Two fresh lawsuits were recently filed against the Texas-based cloud enterprise Rackspace after it disclosed that it was hit by a targeted ransomware attack. Wherever your business is based, ransomware attacks can be exceptionally damaging. Lawsuits from data subjects whose personal information is exposed and fines from data regulators can add up to millions. However, the long-term consequences of an attack can be even more detrimental leading to a loss of company reputation and business and a fall in stock value.
A ransomware attack launched
The Hosted Exchange environment of Rackspace began experiencing issues on Friday, December 2, 2022. A day later the cloud company revealed it was currently dealing with a cybersecurity incident that had compelled it to entirely close down its devoted hosted Microsoft Exchange service.
Soon after, the company established that the event it had suffered was due to ransomware, however it didn’t reveal further details. It remains unclear exactly which ransomware gang was the cause of the attack on Rackspace, whether any company or customer data was exposed, or if the cloud company has any plans to pay the ransom demand.
Following its initial statement, Rackspace warned its customers that cybercriminals, and other scammers beyond those responsible for the ransomware attack, might potentially be attempting to exploit the event. Customers have now been notified that they should be on the lookout for any malicious phone calls or emails that are designed to fool them into supplying information of a personal and private nature.
Results of a ransomware attack
As a result of the incident, two or more different class action lawsuits have already been filed against Rackspace. While the Texas firm has not verified details of any private data being compromised, Cole & Van Note, a legal company based in California, has now filed a suit against it, describing the actions on its systems as a data breach. Entitled “Stephenson et al. v. Rackspace Technology, Inc.” the class action lawsuit was filed within the Western District of Texas.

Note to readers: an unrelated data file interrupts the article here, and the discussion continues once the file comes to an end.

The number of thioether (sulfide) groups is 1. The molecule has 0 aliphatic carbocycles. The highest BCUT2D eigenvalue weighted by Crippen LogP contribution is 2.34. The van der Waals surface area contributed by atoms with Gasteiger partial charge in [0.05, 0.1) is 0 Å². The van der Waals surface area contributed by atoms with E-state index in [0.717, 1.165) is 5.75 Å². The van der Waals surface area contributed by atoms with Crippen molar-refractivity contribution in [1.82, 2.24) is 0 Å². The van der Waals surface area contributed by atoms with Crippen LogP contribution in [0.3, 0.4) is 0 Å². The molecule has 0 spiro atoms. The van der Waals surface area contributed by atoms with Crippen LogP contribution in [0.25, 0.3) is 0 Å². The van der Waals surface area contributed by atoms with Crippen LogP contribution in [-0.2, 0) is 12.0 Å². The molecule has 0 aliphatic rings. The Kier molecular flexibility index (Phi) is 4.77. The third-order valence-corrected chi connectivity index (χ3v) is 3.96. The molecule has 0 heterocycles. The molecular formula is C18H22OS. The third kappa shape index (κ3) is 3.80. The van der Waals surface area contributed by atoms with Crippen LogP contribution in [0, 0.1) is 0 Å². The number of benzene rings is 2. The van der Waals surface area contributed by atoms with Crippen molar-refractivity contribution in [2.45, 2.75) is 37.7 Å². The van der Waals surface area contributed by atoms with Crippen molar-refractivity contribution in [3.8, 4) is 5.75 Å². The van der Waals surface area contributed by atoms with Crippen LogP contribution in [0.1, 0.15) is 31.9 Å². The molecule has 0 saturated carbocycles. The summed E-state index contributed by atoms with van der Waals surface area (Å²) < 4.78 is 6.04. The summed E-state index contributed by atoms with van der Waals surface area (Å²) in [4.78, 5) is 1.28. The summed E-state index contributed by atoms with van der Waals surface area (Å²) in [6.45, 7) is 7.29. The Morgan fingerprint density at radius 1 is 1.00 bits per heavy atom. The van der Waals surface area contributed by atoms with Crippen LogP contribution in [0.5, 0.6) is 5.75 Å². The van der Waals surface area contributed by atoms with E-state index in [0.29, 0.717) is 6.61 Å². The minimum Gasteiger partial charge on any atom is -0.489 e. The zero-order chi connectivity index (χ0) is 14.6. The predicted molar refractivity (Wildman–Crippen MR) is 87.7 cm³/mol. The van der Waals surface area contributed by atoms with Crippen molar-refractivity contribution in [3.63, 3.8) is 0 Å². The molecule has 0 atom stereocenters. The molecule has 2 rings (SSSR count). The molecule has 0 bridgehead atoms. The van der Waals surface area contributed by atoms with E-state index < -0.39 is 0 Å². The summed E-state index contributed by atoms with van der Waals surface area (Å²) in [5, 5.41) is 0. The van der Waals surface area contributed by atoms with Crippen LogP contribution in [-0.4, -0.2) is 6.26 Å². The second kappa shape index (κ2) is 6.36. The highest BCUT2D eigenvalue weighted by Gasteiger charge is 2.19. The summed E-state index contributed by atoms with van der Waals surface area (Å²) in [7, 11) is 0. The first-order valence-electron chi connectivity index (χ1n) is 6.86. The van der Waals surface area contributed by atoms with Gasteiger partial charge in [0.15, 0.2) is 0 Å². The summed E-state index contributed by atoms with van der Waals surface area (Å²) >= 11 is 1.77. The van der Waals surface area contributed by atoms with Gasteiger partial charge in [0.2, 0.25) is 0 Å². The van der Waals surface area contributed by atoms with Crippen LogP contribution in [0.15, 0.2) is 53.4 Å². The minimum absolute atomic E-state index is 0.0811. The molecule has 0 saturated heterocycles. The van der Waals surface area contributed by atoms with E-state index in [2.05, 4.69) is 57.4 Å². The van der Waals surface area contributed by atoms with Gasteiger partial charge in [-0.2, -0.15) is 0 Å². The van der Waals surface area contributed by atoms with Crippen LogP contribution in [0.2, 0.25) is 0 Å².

Principal attorney for the case, Scott Cole, commented on the lawsuit:
“Despite hundreds of data breaches every year in this country, I am receiving reports of vulnerabilities in Rackspace’s hosting environment that go back over a year. That, and a seeming lack of backup protocols is why a lawsuit like this is critical.”
Another class action was filed against the company within the Western District of Texas. This time by Chris Ondo, who accused Rackspace of not protecting its customers’ data and providing below-par communication with its customers in regard to the attack. This suit is looking for over $5 million in damages.
In the fallout of the cybersecurity lapse at Rackspace, the company’s shares plunged.
Until a time when the Hosted Exchange environment is completely restored, affected customers of Rackspace have been offered substitutes. However, the cloud company admitted that the Hosted Exchange business, generating around $30 million each year, could now lose substantial revenue because of the attack.